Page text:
Steve Bustillos Transcript
Chris Rosero Transcript
The following is Steve Bustillos’s podcast transcript.
“Everything just kinda calmed down a little bit, I see everybody kinda driving out I got in my truck and I drove out towards the front gates. And then, that’s when the rest of it happened. So...but this is...I should’ve just stayed here. Right here. I think I would’ve been okay.
My name is Steven Bustillos, I am a retired, San Jose police sergeant. And we are in Redding, California. Well initially, you know, they reported the fire on the news and I thought well, no big deal it's just the typical fire. We get tons of fires up here in Northern California so when you see them you’re like, okay, that’s not a big deal. Um, the air buses are going to come down and drop the retardant or, you know, they’re going to take care of it right away.
So, my neighbors and I are kind of watching and you can see the plum of the smoke coming from over a couple ridges and I was standing across the street in between two homes of my neighbors and we were kind of look down to the Sac River and you can see, at that time, it was a wall of black smoke and fire. So we watched and we were thinking okay, it’s going to get to the river and that’s going to be it. It was like a Disney character, like tip-toeing across the river and then the next thing you know that fires just, you could just see it manifesting itself and coming up the hillside. So we kind of looked at one another and um, said, ‘hey it’s time to go.’
So, at that time I left across the street and I went next door cause I had a neighbor here that was ready to go and I wanted to make sure she got out we’d gotten her all ready to go. And, I had my truck already loaded, sitting in the driveway, and I’m over there waiting for her to drive past. She had a hard time getting out. So, got her out, came back over to my truck and as I’m walking back down my driveway, the air from back behind my house is rushing forward and I’m thinking ‘Uh that’s kind of weird.’
And it wasn’t much after that everything on the back side of the houses across the street just ignited. It just went ‘BOOM.’ At 8:03 I call my wife Carrie and I’m like ‘Hey I got everything in the truck, we’re good to go, we can live out of a tent, I don’t think the house is going to be there when we get back, I’m on my way out and I should be down safe in a little bit.’ So we’re talking on the phone. And I went out the gates and I made a left on Sutra Mine and then at the corner there there’s a bunch of fire trucks.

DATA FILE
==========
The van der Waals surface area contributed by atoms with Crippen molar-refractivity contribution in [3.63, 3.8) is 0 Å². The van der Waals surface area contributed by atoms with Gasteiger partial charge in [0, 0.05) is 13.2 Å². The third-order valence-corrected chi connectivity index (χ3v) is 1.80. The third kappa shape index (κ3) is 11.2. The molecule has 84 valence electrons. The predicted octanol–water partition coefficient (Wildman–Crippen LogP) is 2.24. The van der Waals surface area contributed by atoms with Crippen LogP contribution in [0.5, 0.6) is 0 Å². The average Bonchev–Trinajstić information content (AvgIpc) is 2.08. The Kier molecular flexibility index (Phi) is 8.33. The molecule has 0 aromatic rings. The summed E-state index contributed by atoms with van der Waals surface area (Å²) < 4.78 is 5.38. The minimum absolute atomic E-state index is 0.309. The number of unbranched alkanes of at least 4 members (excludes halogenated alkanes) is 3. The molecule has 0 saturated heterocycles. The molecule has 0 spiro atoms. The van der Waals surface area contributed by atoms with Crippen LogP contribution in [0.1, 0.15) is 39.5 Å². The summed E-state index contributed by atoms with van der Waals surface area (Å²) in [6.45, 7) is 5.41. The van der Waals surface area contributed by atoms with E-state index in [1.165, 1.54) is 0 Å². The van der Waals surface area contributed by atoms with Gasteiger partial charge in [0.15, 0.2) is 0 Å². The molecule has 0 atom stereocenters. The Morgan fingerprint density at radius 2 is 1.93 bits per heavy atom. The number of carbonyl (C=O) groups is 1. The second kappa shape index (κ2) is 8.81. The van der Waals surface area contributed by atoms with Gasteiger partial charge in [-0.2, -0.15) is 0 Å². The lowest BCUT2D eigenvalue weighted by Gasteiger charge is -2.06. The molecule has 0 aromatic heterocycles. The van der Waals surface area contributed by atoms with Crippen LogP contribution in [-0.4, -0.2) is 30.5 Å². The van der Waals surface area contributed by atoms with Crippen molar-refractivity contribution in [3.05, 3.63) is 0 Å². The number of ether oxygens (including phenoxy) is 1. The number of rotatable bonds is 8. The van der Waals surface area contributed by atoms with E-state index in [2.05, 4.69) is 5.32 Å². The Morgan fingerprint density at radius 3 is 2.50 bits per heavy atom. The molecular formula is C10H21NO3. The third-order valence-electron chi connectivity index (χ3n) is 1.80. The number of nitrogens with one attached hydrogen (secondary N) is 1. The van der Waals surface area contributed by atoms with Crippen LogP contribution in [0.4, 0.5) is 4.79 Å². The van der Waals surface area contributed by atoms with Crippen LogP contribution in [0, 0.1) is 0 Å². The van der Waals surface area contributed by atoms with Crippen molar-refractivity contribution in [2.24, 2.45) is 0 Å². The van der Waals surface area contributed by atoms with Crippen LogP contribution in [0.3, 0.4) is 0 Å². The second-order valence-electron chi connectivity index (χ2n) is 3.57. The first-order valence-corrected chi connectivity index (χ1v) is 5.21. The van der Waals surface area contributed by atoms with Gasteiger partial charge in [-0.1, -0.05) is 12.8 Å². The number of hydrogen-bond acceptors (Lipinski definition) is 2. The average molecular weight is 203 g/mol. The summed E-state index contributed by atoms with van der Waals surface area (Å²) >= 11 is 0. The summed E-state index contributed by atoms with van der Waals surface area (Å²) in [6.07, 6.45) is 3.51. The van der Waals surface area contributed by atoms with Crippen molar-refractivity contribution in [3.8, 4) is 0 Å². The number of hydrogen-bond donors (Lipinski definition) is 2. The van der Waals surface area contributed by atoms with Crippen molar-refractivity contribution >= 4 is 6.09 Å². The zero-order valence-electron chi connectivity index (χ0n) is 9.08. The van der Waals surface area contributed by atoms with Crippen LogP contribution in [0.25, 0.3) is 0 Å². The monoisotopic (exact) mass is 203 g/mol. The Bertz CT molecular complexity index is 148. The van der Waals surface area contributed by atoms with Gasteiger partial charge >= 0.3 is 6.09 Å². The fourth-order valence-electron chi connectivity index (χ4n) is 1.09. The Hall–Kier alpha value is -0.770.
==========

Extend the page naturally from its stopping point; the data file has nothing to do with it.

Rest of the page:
And then I was driving along, still talking to my wife at this time and then I look up to the left and I go ‘oh shit, oh shit.’ And next thing I know, it’s just like out of the movie ‘Twister,’ where stuff is flying around and branches, and rocks and everything like that. Coals, ambers, you can see the red. I mean, it’s just crazy and it’s like in this black smoke and the next thing is the window’s broken and I’m feeling the truck kind of moving and I’m trying to stop it. And finally it abruptly comes to a stop and ambers are inside the truck and I’m kind of putting out.. I was wearing a pair of cargo shorts, tennis shoes, and a t-shirt because it was a 112 degrees I think, or something that day, whatever it was.
So I’m sitting there, I’m trying to find a way out, where and am I going to go next. What’s my next move and I looked forward and there’s the cut in the road which wasn’t too far forward on the left, I could’ve gone there. But I look to my left and there’s this bulldozer and the blade is basically pointing towards me so I’m like, I’m going to go there, that things heavier than this truck is.
Initially I was out in front of the big bulldozer because it's got the big blade and so I’m standing there for a few minutes and all of a sudden I’m being pelted by stuff in front of this blade. This stuffs coming around it’s like bee bee shots are just hitting me and branches are whizzing by my head. Once I started getting pelted and burning a little bit more I moved underneath the back of the blade.
But at some point. The, it was weird, it was like all of sudden it was calm. The temperature dropped, significantly. I mean it was just, this calm. The wind stopped. About that time a CDF truck came from this corner over here. And he kind of stopped and made eye contact with me and I said ‘Hey, can I get a ride?’ And he said ‘Yeah, get in here.’ We caravanned out with like, 8 fire trucks and a water tender and things like that. And then they dropped me off at a staging area with ambulance and the ambulance took myself and a younger firefighter to, uh, regional medical center for our burns and smoke inhalation. And then what they did was, haha, knocked me out and I woke up at UC Davis.